Difference between revisions of "Level Transitions"

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(Otherlang2 -> Lang. Src will always have limits (as every engine). Packed gallery. Re-organized headings.)
 
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{{lang|Level Transitions}}
|zh-cn=Level Transitions:zh-cn}}
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{{Abstract Mapping}}
Level transitions allow you transfer the player from one map to another, essentially making two separate levels seem like one larger map.
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'''Level Transitions''' allow you transfer the [[player]] from one map to another, essentially making two separate levels seem like one larger map.
  
== Why change levels? ==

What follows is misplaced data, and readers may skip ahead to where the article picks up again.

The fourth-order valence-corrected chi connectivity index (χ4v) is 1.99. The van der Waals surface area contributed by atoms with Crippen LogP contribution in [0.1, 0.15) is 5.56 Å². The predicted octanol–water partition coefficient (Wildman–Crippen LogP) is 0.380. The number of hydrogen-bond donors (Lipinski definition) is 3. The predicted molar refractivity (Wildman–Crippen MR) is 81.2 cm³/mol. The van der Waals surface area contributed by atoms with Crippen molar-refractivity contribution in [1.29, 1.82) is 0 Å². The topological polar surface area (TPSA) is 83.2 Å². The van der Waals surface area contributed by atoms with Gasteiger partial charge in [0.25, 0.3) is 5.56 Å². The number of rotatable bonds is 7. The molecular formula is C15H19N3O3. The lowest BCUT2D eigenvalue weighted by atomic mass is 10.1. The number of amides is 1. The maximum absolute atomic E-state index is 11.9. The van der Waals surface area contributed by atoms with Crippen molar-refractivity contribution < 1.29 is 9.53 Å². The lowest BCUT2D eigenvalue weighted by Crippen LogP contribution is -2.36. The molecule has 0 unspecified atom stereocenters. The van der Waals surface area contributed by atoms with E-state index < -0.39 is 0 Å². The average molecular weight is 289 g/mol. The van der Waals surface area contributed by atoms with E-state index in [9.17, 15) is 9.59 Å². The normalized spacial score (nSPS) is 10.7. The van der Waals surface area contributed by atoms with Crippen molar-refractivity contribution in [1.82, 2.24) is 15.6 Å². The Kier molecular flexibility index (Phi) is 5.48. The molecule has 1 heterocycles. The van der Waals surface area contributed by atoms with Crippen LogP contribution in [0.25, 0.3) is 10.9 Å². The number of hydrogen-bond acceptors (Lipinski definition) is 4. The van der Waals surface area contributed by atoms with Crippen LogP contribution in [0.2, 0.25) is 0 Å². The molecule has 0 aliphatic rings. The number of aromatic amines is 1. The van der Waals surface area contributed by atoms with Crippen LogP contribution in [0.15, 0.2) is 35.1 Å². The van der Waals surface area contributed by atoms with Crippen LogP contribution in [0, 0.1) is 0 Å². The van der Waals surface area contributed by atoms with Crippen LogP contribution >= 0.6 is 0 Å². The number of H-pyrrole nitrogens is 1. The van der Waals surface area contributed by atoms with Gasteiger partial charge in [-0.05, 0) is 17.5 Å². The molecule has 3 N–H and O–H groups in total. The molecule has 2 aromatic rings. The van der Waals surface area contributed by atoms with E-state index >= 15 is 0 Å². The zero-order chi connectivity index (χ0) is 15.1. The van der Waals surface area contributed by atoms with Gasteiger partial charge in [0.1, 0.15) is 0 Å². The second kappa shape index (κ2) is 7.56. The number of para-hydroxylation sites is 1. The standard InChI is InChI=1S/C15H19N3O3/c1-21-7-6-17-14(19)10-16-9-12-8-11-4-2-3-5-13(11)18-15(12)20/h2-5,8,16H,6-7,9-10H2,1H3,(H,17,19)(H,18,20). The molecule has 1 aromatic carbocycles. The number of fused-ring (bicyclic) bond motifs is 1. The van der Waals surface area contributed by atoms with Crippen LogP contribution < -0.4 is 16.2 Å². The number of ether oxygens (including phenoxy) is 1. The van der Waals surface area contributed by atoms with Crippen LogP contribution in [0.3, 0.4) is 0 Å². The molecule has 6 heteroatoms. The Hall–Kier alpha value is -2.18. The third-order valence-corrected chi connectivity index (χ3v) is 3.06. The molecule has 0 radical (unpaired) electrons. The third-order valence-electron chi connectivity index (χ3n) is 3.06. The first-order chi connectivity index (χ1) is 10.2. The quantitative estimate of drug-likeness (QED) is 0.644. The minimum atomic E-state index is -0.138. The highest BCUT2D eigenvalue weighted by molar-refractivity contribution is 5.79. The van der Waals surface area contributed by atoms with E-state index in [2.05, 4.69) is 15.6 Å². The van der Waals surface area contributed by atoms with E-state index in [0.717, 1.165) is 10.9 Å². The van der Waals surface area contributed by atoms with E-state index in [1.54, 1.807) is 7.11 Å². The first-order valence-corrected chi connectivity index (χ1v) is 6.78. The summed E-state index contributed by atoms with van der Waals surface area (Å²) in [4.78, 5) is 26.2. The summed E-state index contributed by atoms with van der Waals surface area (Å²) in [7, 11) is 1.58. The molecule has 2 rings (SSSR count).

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A level transition can be '''one way''' or '''two way''':
The Source Engine, while expansive, still has limits as to the the amount data that can be processed. Breaking up levels also helps split up the work load and compile times during the design process.
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*A two way level transition allows a player to travel back and forth between two connected maps.
 +
*One way level transitions prevent the player from traveling back to previously explored areas after being completed. An obstacle or chain of events makes a previous area inaccessible.
  
== Types of level transitions ==
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A level transition can be '''seamless''' or '''displacing''':
 +
* Seamless transitions give the impression that the player stays in the ''same'' location as before the transition. For that, the two maps have an area in common, with the intention of being the ''same'', for example a door or hallway connecting two rooms.
 +
* Displacement transitions give the impression that the player has moved, for example by a portal connecting two worlds or the player is knocked unconscious and wakes up in a new area.
  
=== Two way transitions ===